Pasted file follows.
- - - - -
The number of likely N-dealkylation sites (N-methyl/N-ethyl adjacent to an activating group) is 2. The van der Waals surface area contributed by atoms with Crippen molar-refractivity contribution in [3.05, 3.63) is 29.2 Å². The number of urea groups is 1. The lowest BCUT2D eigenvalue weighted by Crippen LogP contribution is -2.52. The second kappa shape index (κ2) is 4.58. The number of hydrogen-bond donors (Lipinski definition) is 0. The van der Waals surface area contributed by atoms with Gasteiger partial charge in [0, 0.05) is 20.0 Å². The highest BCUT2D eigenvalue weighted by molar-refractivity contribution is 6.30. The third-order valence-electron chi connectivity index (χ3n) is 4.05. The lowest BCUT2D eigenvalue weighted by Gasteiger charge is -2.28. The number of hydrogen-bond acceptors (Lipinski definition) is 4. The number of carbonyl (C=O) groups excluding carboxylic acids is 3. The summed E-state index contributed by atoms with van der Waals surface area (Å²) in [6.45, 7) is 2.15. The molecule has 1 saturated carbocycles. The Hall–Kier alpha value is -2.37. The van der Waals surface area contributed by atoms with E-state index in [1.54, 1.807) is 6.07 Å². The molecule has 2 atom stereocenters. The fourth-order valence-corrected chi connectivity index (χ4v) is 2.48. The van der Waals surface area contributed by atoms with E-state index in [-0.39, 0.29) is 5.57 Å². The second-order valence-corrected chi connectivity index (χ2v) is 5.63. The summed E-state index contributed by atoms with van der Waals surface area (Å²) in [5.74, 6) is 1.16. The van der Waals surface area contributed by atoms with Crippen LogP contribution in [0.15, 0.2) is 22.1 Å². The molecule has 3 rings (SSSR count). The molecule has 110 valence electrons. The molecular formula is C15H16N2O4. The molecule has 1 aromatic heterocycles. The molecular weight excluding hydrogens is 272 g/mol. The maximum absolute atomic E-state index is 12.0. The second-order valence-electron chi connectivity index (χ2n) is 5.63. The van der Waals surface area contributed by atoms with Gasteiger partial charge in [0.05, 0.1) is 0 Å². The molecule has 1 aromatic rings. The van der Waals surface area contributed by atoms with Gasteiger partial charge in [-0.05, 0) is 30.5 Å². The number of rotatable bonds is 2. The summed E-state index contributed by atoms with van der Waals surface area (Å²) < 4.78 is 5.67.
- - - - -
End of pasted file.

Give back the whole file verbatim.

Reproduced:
The number of likely N-dealkylation sites (N-methyl/N-ethyl adjacent to an activating group) is 2. The van der Waals surface area contributed by atoms with Crippen molar-refractivity contribution in [3.05, 3.63) is 29.2 Å². The number of urea groups is 1. The lowest BCUT2D eigenvalue weighted by Crippen LogP contribution is -2.52. The second kappa shape index (κ2) is 4.58. The number of hydrogen-bond donors (Lipinski definition) is 0. The van der Waals surface area contributed by atoms with Gasteiger partial charge in [0, 0.05) is 20.0 Å². The highest BCUT2D eigenvalue weighted by molar-refractivity contribution is 6.30. The third-order valence-electron chi connectivity index (χ3n) is 4.05. The lowest BCUT2D eigenvalue weighted by Gasteiger charge is -2.28. The number of hydrogen-bond acceptors (Lipinski definition) is 4. The number of carbonyl (C=O) groups excluding carboxylic acids is 3. The summed E-state index contributed by atoms with van der Waals surface area (Å²) in [6.45, 7) is 2.15. The molecule has 1 saturated carbocycles. The Hall–Kier alpha value is -2.37. The van der Waals surface area contributed by atoms with E-state index in [1.54, 1.807) is 6.07 Å². The molecule has 2 atom stereocenters. The fourth-order valence-corrected chi connectivity index (χ4v) is 2.48. The van der Waals surface area contributed by atoms with E-state index in [-0.39, 0.29) is 5.57 Å². The second-order valence-corrected chi connectivity index (χ2v) is 5.63. The summed E-state index contributed by atoms with van der Waals surface area (Å²) in [5.74, 6) is 1.16. The van der Waals surface area contributed by atoms with Crippen LogP contribution in [0.15, 0.2) is 22.1 Å². The molecule has 3 rings (SSSR count). The molecule has 110 valence electrons. The molecular formula is C15H16N2O4. The molecule has 1 aromatic heterocycles. The molecular weight excluding hydrogens is 272 g/mol. The maximum absolute atomic E-state index is 12.0. The second-order valence-electron chi connectivity index (χ2n) is 5.63. The van der Waals surface area contributed by atoms with Gasteiger partial charge in [0.05, 0.1) is 0 Å². The molecule has 1 aromatic rings. The van der Waals surface area contributed by atoms with Gasteiger partial charge in [-0.05, 0) is 30.5 Å². The number of rotatable bonds is 2. The summed E-state index contributed by atoms with van der Waals surface area (Å²) < 4.78 is 5.67.